Before this week’s round of community meetings gets under way, we have one more to recap from last week – the Westwood-Roxhill-Arbor Heights Community Council‘s first meeting since June.
CRIME FOLLOWUP: As WWRHAH co-chair Amanda Kay Helmick pointed out, the June meeting (WSB coverage here) focused on crime, especially chronic problems in the South Delridge area. Some action had ensued – “some flare-ups, some diedowns.” And then Community Police Team Officer Jon Flores got up to speak. He’s one of two Southwest Precinct CPT officers right now – the team had been up to 4 just a few months ago, but, he said, one member has been promoted and another has been assigned to a technology project.
In this area in the past two months, he said, SPD has tallied:
-112 calls for suspicious activity/circumstances
-19 residential burglaries
-13 harassment/threat calls
-6 car prowls
-2 armed robberies
After the June WWRHAH meeting, Officer Flores said, they were clear on what needed to be done in the South Delridge area – they met with several other city departments, got some CPTED principles applied to the area, but they are still working on some things, like graffiti-vandalism cleanup.
They’ve also obtained some help from the King County Sheriff’s Office Metro Transit Police, more of a “presence.” He summarized, “What we’ve tried to do is change the look of that area.” One attendee asked, “Were there patterns to the residential burglaries?” Flores said, no; some burglary arrests have been made around West Seattle, but he didn’t know offhand if any were related to burglaries in the WWRHAH coverage area.
He said the “suspicious” calls were heartening because “since we’ve really been able to deal with community members directly, we’ve stressed, please call and let us know what’s occurring … so when we see numbers like 112, it means the community is heeding that advice.”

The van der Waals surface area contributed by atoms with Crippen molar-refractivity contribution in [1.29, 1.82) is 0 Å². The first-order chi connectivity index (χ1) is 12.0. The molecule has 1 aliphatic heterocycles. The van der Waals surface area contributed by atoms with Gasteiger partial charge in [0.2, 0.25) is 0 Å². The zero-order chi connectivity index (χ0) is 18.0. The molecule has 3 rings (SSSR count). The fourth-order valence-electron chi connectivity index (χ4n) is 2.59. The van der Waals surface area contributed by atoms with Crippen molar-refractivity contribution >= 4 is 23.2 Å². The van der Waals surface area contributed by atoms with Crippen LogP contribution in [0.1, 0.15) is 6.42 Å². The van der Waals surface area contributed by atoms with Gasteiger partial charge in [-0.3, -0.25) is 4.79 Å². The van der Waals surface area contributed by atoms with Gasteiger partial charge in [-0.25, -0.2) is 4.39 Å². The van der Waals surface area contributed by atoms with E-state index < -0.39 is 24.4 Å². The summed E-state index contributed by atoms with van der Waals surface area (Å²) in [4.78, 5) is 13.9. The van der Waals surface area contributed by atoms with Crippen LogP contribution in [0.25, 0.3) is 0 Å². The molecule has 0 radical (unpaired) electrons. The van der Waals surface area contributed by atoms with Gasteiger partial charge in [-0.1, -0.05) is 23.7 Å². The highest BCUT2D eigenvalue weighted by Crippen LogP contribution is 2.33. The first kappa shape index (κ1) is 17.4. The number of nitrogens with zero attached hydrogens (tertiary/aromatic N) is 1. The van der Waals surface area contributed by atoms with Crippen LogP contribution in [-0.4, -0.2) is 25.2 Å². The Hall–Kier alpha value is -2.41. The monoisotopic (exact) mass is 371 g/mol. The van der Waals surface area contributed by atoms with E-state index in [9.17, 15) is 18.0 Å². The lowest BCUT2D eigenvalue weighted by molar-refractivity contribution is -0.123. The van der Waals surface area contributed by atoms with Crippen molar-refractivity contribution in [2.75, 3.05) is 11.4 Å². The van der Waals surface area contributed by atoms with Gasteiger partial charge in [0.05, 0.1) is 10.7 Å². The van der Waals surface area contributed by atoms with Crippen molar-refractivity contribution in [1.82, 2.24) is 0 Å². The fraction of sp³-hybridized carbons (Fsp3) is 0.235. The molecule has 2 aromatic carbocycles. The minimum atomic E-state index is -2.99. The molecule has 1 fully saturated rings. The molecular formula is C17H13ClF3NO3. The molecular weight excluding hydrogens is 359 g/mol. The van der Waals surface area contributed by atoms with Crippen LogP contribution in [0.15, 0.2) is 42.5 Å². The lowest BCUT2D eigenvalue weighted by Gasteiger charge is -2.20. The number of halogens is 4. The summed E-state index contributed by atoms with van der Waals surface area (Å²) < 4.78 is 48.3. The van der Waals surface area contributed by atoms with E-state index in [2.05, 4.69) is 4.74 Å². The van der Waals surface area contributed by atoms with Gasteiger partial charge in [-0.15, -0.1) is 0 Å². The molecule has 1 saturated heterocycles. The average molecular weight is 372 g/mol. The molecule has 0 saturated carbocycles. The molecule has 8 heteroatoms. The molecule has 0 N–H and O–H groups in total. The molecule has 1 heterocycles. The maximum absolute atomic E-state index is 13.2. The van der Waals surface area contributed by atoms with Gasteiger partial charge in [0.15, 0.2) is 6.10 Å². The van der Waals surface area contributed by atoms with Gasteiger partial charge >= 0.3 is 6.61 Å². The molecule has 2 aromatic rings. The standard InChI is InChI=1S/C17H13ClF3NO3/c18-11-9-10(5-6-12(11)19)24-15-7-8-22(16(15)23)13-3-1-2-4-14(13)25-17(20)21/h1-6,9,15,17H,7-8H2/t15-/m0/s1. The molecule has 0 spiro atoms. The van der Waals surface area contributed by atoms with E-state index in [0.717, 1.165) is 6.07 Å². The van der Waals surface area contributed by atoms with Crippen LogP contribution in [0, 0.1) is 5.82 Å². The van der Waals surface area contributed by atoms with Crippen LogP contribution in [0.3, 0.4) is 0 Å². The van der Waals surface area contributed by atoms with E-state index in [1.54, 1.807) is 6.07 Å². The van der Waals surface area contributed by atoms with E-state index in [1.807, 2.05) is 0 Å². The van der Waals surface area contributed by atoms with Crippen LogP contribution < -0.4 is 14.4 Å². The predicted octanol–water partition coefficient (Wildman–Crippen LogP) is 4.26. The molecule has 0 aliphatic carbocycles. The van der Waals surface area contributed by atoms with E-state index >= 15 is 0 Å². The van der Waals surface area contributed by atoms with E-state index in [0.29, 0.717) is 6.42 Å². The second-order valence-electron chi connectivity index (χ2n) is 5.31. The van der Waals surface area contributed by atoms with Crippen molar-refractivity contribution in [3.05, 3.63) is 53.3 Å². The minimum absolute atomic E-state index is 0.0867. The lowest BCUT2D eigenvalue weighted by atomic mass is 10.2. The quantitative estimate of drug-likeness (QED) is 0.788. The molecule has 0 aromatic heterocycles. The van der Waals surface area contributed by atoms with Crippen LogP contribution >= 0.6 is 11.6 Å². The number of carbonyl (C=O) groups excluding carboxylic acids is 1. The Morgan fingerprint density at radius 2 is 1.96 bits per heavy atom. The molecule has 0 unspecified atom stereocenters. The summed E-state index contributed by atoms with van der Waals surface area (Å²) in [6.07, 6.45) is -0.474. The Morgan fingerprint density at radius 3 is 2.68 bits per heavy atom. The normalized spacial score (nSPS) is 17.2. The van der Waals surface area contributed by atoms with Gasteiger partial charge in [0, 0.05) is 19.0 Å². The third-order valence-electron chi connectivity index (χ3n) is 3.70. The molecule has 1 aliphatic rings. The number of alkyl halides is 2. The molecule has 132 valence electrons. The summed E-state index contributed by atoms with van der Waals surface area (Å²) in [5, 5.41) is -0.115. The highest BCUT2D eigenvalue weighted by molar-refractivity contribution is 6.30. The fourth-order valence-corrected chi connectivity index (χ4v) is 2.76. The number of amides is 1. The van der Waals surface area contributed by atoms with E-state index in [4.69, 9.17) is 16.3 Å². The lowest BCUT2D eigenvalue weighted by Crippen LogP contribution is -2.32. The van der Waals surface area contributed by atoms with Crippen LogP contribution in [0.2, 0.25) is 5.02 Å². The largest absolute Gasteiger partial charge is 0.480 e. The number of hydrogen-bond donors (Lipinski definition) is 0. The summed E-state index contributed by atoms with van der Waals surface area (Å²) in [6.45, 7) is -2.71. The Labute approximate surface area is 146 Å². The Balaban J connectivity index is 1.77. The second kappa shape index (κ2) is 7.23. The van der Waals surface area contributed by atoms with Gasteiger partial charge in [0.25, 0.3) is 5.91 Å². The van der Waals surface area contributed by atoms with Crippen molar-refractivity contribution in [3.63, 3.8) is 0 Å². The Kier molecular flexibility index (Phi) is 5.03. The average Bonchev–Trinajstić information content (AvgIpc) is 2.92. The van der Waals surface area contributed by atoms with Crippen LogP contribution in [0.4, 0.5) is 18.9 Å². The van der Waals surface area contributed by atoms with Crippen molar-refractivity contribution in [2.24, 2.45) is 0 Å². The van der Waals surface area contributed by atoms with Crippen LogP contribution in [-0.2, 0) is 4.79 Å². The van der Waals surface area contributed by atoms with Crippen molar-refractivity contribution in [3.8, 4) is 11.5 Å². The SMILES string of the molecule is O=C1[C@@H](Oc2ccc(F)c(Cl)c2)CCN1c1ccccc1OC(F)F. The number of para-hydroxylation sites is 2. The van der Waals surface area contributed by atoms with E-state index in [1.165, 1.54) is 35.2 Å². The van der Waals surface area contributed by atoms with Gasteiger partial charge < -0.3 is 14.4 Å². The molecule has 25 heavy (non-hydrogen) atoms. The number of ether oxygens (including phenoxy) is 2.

Overall, “it was a pretty average summer” in Officer Flores’s view, voiced after Helmick asked for a comparison, but overall, “busy.” The bicycle patrol is not yet being staffed full time, after a couple of departures, Officer Flores said. To be part of it, officers have to go through bike training, he said, and the next round isn’t until October.
Another attendee asked what would happen with school starting: “Because of some of those high-profile incidents, we had regular meetings (at the end of last school year) at Denny … (Mark Solomon, crime prevention coordinator) and I are going to have an assembly … if we can communicate with the kids and make them comfortable right off the bat … get a line of communication off the start, get these things reported as quickly as we can.” He said there will be emphasis patrols “in and around” the schools (WSHS and Madison as well as Sealth and Denny), not necessarily every school day, but often. (Here’s our June coverage of the Denny followup he mentioned.)
Community concerns subsequently brought up included a now-phoneless phone booth outside a store at 16th – it was suggested that it be reported via the city’s Find It, Fix It smartphone app.